In the end, England lost to Brazil after Ronaldinho’s shot/cross over Seaman. It was a case of what-might-have-been as victory would’ve seen them take on either Turkey or South Korea in the Semis and Germany in the Final. It remains one of Owen’s biggest disappointments.
Domestically the following season would see another trophy lifted with the Worthington Cup win over Manchester United in Cardiff, but ultimately it was a disappointment overall. Liverpool went 11 games without a win in the league and ended outside the Champions League qualification places. Something which was seen as vital if they were to keep up with the likes of Manchester United and Arsenal financially.
Cracks were beginning to show in the relationship Owen had with his manager at Anfield. Houllier was started to trust his striker’s fitness less and less. But then cracks were beginning to appear in Houllier’s management of the club. Never afraid to sign a player, Houllier’s success with the acquisition of players such as Hyppia, Henchoz, Hamann and Heskey, was replaced with the ill-conceived purchases of Diouf, Diao, Cheyrou, Traore and Biscan.
Summer 2004 saw Liverpool replace Gerard Houllier with Rafa Benitez. Benitez had won La Liga twice in three years with Valencia and also the UEFA Cup. Amazingly Valencia were prepared to let him leave when he fell out with the board. Around that time there was continual talk of Owen’s future at Liverpool. There was a story of him being impressed with the way Valencia took Liverpool apart at Anfield in a Champions League game. Rumours abounded he admired Benitez’s style of play. However, the reality was Rafa’s appointment led to Owen doubting he was in the Spaniard’s plans. All this occurred around the same time his star-billing in the England team was being overtaken by a teenager called Wayne Rooney. Euro 2004 was when Rooney burst onto the international scene in a way reminiscent of Owen’s rise in 1998.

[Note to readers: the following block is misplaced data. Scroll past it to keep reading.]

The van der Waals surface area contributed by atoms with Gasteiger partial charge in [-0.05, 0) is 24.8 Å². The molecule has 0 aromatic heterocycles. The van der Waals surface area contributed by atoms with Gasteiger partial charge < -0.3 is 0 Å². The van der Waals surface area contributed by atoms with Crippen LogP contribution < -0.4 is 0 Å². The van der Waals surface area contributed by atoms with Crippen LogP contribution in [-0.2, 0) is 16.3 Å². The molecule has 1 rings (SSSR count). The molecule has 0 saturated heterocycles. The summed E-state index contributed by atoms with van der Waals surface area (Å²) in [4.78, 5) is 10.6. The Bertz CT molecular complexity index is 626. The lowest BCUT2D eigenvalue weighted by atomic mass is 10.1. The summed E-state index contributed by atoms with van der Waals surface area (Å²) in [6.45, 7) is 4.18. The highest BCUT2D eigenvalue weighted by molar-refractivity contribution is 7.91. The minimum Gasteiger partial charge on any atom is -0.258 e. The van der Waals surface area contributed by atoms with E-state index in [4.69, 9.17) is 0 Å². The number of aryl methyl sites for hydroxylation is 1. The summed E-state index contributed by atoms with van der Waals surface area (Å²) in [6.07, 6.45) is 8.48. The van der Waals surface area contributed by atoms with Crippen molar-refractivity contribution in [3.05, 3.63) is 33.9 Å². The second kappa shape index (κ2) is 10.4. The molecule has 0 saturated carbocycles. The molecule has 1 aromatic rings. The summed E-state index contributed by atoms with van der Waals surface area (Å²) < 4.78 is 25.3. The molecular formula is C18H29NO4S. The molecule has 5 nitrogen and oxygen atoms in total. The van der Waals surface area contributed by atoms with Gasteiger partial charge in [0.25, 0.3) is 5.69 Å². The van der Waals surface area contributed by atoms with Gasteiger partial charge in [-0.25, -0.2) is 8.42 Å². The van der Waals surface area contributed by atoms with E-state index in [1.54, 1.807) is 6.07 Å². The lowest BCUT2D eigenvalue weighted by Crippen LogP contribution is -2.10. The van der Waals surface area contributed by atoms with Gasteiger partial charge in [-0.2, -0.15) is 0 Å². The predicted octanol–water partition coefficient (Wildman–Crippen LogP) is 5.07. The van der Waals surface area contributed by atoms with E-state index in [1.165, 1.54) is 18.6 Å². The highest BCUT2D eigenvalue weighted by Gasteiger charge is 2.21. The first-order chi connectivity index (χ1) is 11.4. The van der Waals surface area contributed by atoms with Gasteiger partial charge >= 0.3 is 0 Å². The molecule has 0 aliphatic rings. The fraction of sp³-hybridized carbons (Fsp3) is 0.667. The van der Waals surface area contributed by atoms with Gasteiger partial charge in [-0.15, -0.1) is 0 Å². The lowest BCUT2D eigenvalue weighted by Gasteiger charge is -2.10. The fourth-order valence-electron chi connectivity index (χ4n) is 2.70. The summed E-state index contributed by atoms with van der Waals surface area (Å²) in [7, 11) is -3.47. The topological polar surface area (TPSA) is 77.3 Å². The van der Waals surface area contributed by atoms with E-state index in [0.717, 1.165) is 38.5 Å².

For a player so full of self-confidence it seems remarkable he would go through a period of uncertainty and lack of confidence, but he was. There was also the uncertainty around his contract at Liverpool. It had a year to run when Benitez arrived. Liverpool had already lost out on a payday when McManaman went to Real Madrid after his contract ran out, and the club was clearly keen not to make the same mistake with Owen.
Owen doesn’t really have anything to offer as a burning reason for moving to the Bernabeu. His agent told him Madrid were interested, yet Benitez didn’t seem to offer any assurance he wanted him to stay. So he left.
Around this time the club were playing a strange game around seemingly giving their star players the feeling they weren’t wanted. For evidence of this look at the fuss over Gerrard’s future in 2005. He almost left because he wasn’t sure his club wanted him. He didn’t leave and ended his career as a club legend. Owen chose to move and has been vilified for it.